The court must determine whether minority students are still affected by the vestiges of segregated schools, and whether the test covers material that is taught in school.

In a memorandum filed with the court, Mr. Turlington said that all students who could be denied a diploma if they fail the test will have spent all 12 years in racially integrated schools. Florida's system of "separate-but-equal" schools ended in 1971, Mr. Turlington said, and the exam will not be required of students until 1983.

In response to the second question, the commissioner proposed that students who felt they had not been taught the material covered on the test be granted a hearing on the matter. The local school superintendent would then have to prove that the student had been taught the material.

If the hearing showed that the student had not been taught the material in question, according to Mr. Turlington's memorandum, the school board would have to grant the student a diploma.

The judge could adopt the suggestions of either--or neither--party in his final decision.

"Any procedure that will accomplish the fair distribution of diplomas based on educational achievement, in place for the 1982-1983 school year, will be viewed positively," Mr. Turlington said.

Tennessee high-school students who excel in a field of study rather than on a football field now have a chance to gain the recognition hitherto reserved for athletes, the Tennessee Department of Education announced last week.

The aim of the Tennessee Honors Program is to "direct attention to many of our students who have achieved a high degree of excellence during their high-school careers," said Robert L. McElrath, the state's commissioner of education.

Students may be recognized in any or all of six categories: mathematics; social studies; health and physical education; science; fine arts; English, language arts and foreign languages; plus a special class for students who excel in a combination of any four areas.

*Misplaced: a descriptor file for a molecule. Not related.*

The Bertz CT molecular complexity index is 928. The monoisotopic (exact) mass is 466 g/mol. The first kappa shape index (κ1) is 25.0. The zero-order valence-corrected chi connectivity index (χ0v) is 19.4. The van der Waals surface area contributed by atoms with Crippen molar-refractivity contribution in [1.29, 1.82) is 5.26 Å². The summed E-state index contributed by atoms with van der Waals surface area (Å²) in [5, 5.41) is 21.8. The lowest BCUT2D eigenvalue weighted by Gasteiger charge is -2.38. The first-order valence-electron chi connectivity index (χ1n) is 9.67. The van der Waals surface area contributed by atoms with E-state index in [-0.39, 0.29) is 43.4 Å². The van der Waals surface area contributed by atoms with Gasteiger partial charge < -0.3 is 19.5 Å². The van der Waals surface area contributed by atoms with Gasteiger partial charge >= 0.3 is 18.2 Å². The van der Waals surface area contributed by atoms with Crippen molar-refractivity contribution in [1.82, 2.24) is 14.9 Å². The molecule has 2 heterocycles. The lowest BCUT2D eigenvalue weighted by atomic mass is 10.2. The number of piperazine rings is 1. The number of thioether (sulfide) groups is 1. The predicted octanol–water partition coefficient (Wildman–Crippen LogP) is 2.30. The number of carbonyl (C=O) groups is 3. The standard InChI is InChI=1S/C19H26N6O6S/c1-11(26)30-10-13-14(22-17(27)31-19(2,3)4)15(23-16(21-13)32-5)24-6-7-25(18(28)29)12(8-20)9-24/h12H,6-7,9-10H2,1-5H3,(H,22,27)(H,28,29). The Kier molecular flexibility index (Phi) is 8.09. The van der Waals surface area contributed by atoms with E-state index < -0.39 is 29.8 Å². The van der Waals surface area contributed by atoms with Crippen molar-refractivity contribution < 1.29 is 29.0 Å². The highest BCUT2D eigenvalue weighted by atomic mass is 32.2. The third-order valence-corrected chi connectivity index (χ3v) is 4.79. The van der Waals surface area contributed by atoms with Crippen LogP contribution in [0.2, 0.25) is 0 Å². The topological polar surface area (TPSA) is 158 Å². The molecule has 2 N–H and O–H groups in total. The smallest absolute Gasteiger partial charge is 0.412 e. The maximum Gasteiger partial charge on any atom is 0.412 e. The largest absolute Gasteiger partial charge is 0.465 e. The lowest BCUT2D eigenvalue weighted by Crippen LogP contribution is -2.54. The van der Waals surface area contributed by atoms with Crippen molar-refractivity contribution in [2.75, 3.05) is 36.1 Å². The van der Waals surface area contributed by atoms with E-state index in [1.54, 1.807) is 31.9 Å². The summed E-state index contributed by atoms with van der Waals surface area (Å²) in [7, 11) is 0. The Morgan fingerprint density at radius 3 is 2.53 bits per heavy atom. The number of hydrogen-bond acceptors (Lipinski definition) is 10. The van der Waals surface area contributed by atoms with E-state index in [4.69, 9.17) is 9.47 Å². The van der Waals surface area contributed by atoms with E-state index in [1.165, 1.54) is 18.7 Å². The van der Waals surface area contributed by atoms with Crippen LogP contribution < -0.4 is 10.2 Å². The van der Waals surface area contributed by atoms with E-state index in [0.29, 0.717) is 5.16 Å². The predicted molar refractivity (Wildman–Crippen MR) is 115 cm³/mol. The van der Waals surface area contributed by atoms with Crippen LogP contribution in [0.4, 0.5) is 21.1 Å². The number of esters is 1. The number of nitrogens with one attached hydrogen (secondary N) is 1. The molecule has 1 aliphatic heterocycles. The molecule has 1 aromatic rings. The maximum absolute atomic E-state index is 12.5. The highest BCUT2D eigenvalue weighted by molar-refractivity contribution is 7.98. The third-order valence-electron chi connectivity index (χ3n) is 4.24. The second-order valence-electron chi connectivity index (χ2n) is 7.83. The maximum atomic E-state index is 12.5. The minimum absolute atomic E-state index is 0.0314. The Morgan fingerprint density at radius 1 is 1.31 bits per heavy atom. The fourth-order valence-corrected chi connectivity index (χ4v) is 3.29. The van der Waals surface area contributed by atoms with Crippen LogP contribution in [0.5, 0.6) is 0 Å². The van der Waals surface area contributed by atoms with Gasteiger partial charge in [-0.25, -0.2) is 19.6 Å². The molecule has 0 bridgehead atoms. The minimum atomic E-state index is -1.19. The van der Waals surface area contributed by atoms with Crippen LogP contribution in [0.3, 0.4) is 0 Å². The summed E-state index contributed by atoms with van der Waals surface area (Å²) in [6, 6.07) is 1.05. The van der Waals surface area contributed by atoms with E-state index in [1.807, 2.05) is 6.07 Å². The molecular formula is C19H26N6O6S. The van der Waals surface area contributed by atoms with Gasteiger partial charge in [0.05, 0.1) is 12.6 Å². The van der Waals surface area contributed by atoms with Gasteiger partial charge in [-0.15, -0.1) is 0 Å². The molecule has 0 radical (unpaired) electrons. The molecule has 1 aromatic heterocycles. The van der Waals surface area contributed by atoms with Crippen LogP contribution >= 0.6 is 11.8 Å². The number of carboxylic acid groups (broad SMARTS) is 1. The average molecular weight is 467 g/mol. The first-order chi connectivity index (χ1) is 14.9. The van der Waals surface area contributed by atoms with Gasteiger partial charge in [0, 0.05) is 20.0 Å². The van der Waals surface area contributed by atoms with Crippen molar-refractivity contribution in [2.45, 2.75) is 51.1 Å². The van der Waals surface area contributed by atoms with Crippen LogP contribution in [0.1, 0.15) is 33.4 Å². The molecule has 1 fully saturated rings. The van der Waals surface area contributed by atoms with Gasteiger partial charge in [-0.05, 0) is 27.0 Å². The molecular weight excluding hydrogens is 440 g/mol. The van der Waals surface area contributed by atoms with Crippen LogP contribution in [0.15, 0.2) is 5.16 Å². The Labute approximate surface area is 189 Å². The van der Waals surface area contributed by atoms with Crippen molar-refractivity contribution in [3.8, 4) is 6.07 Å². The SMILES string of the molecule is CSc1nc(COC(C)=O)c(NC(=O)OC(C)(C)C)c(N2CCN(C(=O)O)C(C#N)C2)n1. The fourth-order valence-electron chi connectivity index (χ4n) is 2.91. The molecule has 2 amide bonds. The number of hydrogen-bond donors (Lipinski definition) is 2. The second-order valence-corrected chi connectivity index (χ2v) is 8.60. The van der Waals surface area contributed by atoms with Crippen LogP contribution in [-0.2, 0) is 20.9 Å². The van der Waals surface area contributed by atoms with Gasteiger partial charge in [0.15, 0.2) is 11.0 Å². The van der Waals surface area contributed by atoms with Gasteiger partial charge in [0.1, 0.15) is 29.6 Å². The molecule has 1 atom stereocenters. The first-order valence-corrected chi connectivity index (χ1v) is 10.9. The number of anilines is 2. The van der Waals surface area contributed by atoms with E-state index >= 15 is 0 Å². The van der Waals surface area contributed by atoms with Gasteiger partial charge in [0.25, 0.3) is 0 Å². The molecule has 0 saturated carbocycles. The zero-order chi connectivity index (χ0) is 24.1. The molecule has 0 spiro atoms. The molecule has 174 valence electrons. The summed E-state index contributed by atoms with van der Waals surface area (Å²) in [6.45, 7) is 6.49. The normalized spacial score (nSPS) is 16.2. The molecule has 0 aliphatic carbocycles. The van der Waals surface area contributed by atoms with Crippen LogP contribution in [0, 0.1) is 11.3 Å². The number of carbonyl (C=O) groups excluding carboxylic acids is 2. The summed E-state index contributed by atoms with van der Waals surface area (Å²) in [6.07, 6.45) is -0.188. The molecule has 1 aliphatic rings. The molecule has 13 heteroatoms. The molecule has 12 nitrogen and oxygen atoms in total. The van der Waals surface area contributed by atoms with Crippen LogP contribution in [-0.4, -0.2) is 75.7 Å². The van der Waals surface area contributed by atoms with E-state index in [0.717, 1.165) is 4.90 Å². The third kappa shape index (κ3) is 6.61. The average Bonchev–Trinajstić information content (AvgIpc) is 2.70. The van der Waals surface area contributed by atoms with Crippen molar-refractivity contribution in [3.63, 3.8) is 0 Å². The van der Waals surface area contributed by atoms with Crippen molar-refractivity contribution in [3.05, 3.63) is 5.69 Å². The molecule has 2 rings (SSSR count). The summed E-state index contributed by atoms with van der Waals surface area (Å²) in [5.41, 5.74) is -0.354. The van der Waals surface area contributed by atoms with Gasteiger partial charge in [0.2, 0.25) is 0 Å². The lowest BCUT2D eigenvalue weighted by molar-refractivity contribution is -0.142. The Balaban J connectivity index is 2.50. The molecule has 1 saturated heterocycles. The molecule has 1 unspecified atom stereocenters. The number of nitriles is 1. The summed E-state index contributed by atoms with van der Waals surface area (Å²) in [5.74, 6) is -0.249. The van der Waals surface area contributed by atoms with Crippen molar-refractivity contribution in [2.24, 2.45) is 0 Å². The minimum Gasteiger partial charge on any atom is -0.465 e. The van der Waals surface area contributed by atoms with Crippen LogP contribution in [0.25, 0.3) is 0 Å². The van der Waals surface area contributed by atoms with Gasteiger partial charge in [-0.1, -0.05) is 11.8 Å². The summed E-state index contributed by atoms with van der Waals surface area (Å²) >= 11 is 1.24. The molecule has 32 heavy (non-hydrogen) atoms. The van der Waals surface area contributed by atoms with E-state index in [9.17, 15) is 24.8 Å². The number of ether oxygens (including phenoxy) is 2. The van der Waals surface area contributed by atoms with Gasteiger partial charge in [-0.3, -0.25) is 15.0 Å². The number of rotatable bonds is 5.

High-school principals may nominate up to 5 percent of their school's senior class for the program; these students need not be in the top 5 percent academically.

"We hope that all Tennessee high-school principals will take this opportunity to showcase their very best young people who contribute so much to their schools and their communities," said John C. Gaines, director of the office of secondary education.

The Minnesota Supreme Court has ruled that school employees who leave their jobs because of work-related mental stress are not eligible for state worker's-compensation benefits.

In rejecting the claim of a high-school principal, the court also barred all employees in the state, in the public and private sectors, from seeking stress-related benefits in the future.

Most states do allow for mental-stress claims, the court noted. However, the opinion said, the court was "unable to determine that the [Minnesota] legislature ever intended such coverage." The court suggested that the legislature is "the appropriate policy-making body" to deal with the issue.

A Kahala, Hawaii mother who kept her four children out of school for more than one-and-a-half years was recently jailed on contempt-of-court charges.

The woman, Lynn Israel, was jailed on Dec. 12 after refusing to answer questions at a Family Court hearing regarding the whereabouts of her children, according to George Herman, a spokesman for the state Department of Education. He said it is still unclear where the children are staying.

According to Mr. Herman, Ms. Israel refused to appear in Family Court on Dec. 9 on an "educational-neglect" petition filed by the education department. She was then cited for contempt of court, and three days later was carried handcuffed into court. Judge Michael Town then sentenced Ms. Israel to jail until she agreed to cooperate.

Ms. Israel was released from jail shortly afterward, Mr. Herman said, following her decision to file an application with the state for home education. Parents in Hawaii can teach their own children, provided that they hold a college degree and can prove to their local school superintendent that they can provide an education equal to that offered by public schools.